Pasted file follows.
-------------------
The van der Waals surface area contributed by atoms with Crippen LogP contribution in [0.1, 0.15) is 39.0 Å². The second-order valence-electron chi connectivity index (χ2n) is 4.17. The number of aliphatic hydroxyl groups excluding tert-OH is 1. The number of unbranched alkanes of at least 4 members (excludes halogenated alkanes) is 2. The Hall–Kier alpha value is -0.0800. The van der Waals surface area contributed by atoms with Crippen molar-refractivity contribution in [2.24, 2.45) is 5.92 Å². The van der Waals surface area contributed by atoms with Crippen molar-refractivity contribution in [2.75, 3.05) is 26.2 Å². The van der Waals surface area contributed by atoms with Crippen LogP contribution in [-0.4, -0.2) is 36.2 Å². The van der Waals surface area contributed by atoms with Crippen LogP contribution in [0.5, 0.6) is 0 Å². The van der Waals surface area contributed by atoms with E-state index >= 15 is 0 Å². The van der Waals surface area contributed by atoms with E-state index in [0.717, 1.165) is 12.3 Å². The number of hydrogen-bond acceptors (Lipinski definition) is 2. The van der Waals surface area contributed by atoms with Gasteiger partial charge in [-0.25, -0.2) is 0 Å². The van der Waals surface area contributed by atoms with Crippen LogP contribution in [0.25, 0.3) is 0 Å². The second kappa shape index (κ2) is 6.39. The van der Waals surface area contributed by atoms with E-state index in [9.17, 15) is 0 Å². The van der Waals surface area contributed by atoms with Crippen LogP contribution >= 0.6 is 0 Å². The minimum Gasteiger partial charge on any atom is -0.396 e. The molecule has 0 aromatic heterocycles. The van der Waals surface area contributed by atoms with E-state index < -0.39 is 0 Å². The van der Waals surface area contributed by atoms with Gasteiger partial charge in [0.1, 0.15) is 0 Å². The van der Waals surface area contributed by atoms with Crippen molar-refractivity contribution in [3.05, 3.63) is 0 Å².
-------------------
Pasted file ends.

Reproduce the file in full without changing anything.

The van der Waals surface area contributed by atoms with Crippen LogP contribution in [0.1, 0.15) is 39.0 Å². The second-order valence-electron chi connectivity index (χ2n) is 4.17. The number of aliphatic hydroxyl groups excluding tert-OH is 1. The number of unbranched alkanes of at least 4 members (excludes halogenated alkanes) is 2. The Hall–Kier alpha value is -0.0800. The van der Waals surface area contributed by atoms with Crippen molar-refractivity contribution in [2.24, 2.45) is 5.92 Å². The van der Waals surface area contributed by atoms with Crippen molar-refractivity contribution in [2.75, 3.05) is 26.2 Å². The van der Waals surface area contributed by atoms with Crippen LogP contribution in [-0.4, -0.2) is 36.2 Å². The van der Waals surface area contributed by atoms with Crippen LogP contribution in [0.5, 0.6) is 0 Å². The van der Waals surface area contributed by atoms with E-state index >= 15 is 0 Å². The van der Waals surface area contributed by atoms with E-state index in [0.717, 1.165) is 12.3 Å². The number of hydrogen-bond acceptors (Lipinski definition) is 2. The van der Waals surface area contributed by atoms with Gasteiger partial charge in [-0.25, -0.2) is 0 Å². The van der Waals surface area contributed by atoms with Crippen LogP contribution in [0.25, 0.3) is 0 Å². The second kappa shape index (κ2) is 6.39. The van der Waals surface area contributed by atoms with E-state index in [9.17, 15) is 0 Å². The van der Waals surface area contributed by atoms with Crippen LogP contribution >= 0.6 is 0 Å². The minimum Gasteiger partial charge on any atom is -0.396 e. The molecule has 0 aromatic heterocycles. The van der Waals surface area contributed by atoms with E-state index < -0.39 is 0 Å². The van der Waals surface area contributed by atoms with Gasteiger partial charge in [0.1, 0.15) is 0 Å². The van der Waals surface area contributed by atoms with Crippen molar-refractivity contribution in [3.05, 3.63) is 0 Å².